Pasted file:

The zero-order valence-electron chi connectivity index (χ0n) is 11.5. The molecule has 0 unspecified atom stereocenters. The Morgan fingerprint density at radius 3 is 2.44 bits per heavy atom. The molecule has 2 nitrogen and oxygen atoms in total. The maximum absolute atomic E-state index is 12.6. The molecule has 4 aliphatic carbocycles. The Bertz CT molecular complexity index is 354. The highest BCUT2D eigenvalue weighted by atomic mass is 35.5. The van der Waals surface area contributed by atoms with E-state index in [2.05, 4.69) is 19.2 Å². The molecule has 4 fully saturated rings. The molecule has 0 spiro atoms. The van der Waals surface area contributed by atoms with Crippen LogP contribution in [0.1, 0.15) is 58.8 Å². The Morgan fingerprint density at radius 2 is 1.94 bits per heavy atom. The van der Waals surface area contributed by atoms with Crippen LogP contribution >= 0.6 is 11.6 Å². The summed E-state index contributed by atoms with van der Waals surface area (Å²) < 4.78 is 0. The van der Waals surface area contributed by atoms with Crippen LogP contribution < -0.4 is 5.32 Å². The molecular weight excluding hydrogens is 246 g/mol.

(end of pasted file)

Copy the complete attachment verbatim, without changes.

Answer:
The zero-order valence-electron chi connectivity index (χ0n) is 11.5. The molecule has 0 unspecified atom stereocenters. The Morgan fingerprint density at radius 3 is 2.44 bits per heavy atom. The molecule has 2 nitrogen and oxygen atoms in total. The maximum absolute atomic E-state index is 12.6. The molecule has 4 aliphatic carbocycles. The Bertz CT molecular complexity index is 354. The highest BCUT2D eigenvalue weighted by atomic mass is 35.5. The van der Waals surface area contributed by atoms with E-state index in [2.05, 4.69) is 19.2 Å². The molecule has 4 fully saturated rings. The molecule has 0 spiro atoms. The van der Waals surface area contributed by atoms with Crippen LogP contribution in [0.1, 0.15) is 58.8 Å². The Morgan fingerprint density at radius 2 is 1.94 bits per heavy atom. The van der Waals surface area contributed by atoms with Crippen LogP contribution >= 0.6 is 11.6 Å². The summed E-state index contributed by atoms with van der Waals surface area (Å²) < 4.78 is 0. The van der Waals surface area contributed by atoms with Crippen LogP contribution < -0.4 is 5.32 Å². The molecular weight excluding hydrogens is 246 g/mol.